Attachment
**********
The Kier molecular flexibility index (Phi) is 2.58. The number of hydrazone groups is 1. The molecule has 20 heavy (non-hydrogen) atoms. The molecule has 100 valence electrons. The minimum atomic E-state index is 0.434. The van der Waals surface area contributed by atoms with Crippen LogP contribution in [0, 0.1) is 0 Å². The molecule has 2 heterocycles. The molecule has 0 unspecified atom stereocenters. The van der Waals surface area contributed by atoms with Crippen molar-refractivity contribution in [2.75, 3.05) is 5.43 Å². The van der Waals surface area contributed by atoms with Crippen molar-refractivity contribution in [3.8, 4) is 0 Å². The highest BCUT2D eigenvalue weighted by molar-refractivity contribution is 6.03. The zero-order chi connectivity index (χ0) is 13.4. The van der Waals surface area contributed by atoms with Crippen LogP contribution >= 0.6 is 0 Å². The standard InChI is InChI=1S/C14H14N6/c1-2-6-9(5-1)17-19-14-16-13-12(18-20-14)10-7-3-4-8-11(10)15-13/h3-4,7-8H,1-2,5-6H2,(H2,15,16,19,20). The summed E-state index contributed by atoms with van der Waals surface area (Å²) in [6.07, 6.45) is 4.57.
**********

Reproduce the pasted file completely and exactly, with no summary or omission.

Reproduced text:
The Kier molecular flexibility index (Phi) is 2.58. The number of hydrazone groups is 1. The molecule has 20 heavy (non-hydrogen) atoms. The molecule has 100 valence electrons. The minimum atomic E-state index is 0.434. The van der Waals surface area contributed by atoms with Crippen LogP contribution in [0, 0.1) is 0 Å². The molecule has 2 heterocycles. The molecule has 0 unspecified atom stereocenters. The van der Waals surface area contributed by atoms with Crippen molar-refractivity contribution in [2.75, 3.05) is 5.43 Å². The van der Waals surface area contributed by atoms with Crippen molar-refractivity contribution in [3.8, 4) is 0 Å². The highest BCUT2D eigenvalue weighted by molar-refractivity contribution is 6.03. The zero-order chi connectivity index (χ0) is 13.4. The van der Waals surface area contributed by atoms with Crippen LogP contribution >= 0.6 is 0 Å². The standard InChI is InChI=1S/C14H14N6/c1-2-6-9(5-1)17-19-14-16-13-12(18-20-14)10-7-3-4-8-11(10)15-13/h3-4,7-8H,1-2,5-6H2,(H2,15,16,19,20). The summed E-state index contributed by atoms with van der Waals surface area (Å²) in [6.07, 6.45) is 4.57.